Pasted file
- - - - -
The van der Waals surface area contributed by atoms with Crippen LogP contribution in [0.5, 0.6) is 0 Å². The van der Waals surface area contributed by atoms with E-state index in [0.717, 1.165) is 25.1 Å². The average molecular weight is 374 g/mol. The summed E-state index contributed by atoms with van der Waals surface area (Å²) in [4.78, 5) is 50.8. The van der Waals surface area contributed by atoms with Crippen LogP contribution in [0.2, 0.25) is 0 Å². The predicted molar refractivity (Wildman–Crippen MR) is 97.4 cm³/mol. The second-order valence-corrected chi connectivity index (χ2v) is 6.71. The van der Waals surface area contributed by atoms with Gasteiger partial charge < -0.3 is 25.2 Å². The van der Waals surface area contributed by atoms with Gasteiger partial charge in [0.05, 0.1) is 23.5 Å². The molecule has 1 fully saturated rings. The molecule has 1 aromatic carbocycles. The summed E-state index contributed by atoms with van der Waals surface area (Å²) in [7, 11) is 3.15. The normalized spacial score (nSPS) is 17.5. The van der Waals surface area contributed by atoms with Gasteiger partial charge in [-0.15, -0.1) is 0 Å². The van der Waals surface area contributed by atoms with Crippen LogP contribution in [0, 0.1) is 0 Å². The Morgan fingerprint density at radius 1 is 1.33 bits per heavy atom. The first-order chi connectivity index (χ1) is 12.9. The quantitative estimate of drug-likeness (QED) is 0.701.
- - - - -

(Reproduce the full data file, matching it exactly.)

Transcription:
The van der Waals surface area contributed by atoms with Crippen LogP contribution in [0.5, 0.6) is 0 Å². The van der Waals surface area contributed by atoms with E-state index in [0.717, 1.165) is 25.1 Å². The average molecular weight is 374 g/mol. The summed E-state index contributed by atoms with van der Waals surface area (Å²) in [4.78, 5) is 50.8. The van der Waals surface area contributed by atoms with Crippen LogP contribution in [0.2, 0.25) is 0 Å². The predicted molar refractivity (Wildman–Crippen MR) is 97.4 cm³/mol. The second-order valence-corrected chi connectivity index (χ2v) is 6.71. The van der Waals surface area contributed by atoms with Gasteiger partial charge < -0.3 is 25.2 Å². The van der Waals surface area contributed by atoms with Gasteiger partial charge in [0.05, 0.1) is 23.5 Å². The molecule has 1 fully saturated rings. The molecule has 1 aromatic carbocycles. The summed E-state index contributed by atoms with van der Waals surface area (Å²) in [7, 11) is 3.15. The normalized spacial score (nSPS) is 17.5. The van der Waals surface area contributed by atoms with Gasteiger partial charge in [-0.15, -0.1) is 0 Å². The van der Waals surface area contributed by atoms with Crippen LogP contribution in [0, 0.1) is 0 Å². The Morgan fingerprint density at radius 1 is 1.33 bits per heavy atom. The first-order chi connectivity index (χ1) is 12.9. The quantitative estimate of drug-likeness (QED) is 0.701.